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NDP Leader Jagmeet Singh answers questions during a news conference in Ottawa after the party's first caucus meeting since the Sept. 20 election on Oct. 7, 2021.Justin Tang/The Canadian Press

The NDP is prepared to withhold its votes in Parliament and wants the minority government to demonstrate it is interested in co-operation, Leader Jagmeet Singh said on Thursday.

Mr. Singh, whose party won 25 seats in the Sept. 20 election, met with his caucus on Wednesday and held a news conference on Thursday to lay out party priorities, including the fight against climate change, pushing for more health care spending and ensuring Canadians have paid sick leave during the pandemic. The NDP has also called for a national vaccination passport.

In Parliament, the government will once again have to work in partnership with other parties to pass legislation. But Mr. Singh said the Liberals have not yet sent a signal that they want to negotiate or talk.

The NDP Leader said he is not concerned about this, because it is clear where his party stands.

“We are prepared to withhold our votes,” Mr. Singh said. “That’s why we are calling on the government to show they’re interested in working together.”

The NDP will look at each piece of legislation to determine whether it will support it. Without the votes of the NDP, the Liberal government would need backing from the other parties to get its bills passed, as it did in the previous Parliament.

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The NDP also wants an extension of emergency support programs to help businesses and individuals cope with the pandemic. The government has promised a narrow extension of benefits for businesses in the tourism sector, but on Wednesday it said it was exploring options.

Mr. Singh said the pandemic is still wreaking havoc in Alberta and Saskatchewan, and it would be “irresponsible and wrong” to cut people off from help. The situation could intensify even more, he added.

“Absolutely we want to see a broad continuing of support,” he said. “We want to see those supports continue, and that would be another sign that the Liberal government is interested in working with us.”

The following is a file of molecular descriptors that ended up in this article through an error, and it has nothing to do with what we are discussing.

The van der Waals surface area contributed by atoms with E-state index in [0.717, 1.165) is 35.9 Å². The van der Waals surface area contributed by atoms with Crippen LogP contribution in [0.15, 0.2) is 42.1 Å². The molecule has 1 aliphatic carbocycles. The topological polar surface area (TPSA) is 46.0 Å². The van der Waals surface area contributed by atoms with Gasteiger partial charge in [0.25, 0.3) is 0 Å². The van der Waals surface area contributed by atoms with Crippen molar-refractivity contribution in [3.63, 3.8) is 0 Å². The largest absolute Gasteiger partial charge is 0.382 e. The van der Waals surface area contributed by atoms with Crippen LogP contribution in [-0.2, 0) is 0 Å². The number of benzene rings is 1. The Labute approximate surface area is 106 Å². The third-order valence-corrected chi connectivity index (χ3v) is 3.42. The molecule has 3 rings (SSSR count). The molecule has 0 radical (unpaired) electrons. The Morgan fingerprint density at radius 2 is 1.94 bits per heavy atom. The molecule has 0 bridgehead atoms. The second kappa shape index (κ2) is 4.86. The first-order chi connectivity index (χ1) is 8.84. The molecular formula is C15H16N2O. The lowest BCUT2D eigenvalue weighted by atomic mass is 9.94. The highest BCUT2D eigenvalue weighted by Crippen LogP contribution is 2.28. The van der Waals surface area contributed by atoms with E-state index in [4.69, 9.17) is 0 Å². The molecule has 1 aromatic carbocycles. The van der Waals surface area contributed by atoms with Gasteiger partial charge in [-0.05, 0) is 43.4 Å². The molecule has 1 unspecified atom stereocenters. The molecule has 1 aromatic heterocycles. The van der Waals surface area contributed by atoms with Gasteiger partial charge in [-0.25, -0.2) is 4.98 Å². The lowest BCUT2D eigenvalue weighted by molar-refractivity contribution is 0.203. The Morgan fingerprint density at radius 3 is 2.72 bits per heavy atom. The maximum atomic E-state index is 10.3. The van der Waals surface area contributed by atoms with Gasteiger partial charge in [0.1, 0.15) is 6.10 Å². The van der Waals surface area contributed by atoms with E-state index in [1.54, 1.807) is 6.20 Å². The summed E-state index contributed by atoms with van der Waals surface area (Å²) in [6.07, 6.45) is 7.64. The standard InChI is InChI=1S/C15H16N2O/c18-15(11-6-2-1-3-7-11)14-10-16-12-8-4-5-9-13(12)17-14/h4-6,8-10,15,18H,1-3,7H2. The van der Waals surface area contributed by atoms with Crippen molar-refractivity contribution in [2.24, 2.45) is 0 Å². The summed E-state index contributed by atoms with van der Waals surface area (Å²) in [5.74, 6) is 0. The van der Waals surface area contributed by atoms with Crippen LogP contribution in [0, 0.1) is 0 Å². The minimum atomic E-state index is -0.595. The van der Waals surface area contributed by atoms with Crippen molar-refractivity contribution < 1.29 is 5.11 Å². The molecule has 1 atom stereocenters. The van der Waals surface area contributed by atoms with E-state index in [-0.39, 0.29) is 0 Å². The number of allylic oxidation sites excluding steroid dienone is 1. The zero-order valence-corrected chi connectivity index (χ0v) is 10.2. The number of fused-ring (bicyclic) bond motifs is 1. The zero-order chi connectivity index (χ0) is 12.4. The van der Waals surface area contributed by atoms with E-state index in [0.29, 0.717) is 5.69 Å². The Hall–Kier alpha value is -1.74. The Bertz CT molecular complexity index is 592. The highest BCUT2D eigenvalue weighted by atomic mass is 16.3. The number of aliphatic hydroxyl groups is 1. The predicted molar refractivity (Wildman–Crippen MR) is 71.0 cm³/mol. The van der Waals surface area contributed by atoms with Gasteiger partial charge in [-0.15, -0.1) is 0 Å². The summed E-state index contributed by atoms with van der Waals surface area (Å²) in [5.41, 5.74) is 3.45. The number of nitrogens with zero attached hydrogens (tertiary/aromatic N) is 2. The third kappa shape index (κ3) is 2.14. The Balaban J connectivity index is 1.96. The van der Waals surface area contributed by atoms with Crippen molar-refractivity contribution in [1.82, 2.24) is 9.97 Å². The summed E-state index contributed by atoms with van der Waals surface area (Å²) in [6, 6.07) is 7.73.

On Wednesday, Alexandre Boulerice, the NDP’s deputy leader and sole Quebec MP, conceded his party had some problems getting out the vote, but said that would be discussed. He also said the NDP was well placed to win additional seats in Quebec in the next election.

Mr. Singh said on Thursday that he is very proud of the campaign his party ran and how it used the opportunity to connect with Canadians who felt as if they “didn’t matter.”

“We talked to health care workers who were feeling left behind,” he said. “We talked to Indigenous communities and lifted up voices of people who are saying, ‘We have been ignored by the federal government.’”

Mr. Singh did say, however, that he wished more New Democrats had been elected and that some ridings missed out on incredible people.

“I’m certainly disappointed by that,” he said.

The NDP has said that veteran strategist Bob Dewar will conduct a review of how the campaign worked.

“There’s a team of folks that will be involved in that, and we’ll share those details with our caucus once we obtain the results,” Mr. Singh said.

The review is expected to be complete by the end of the year, NDP director of communications Mélanie Richer said on Thursday.

The party also announced key roles for the coming session, including NDP MP Jenny Kwan as caucus chair and newly elected MP Blake Desjarlais as deputy caucus chair.

Mr. Singh said in a statement that he will rely on these members for important leadership to deliver for Canadians in the minority Parliament.

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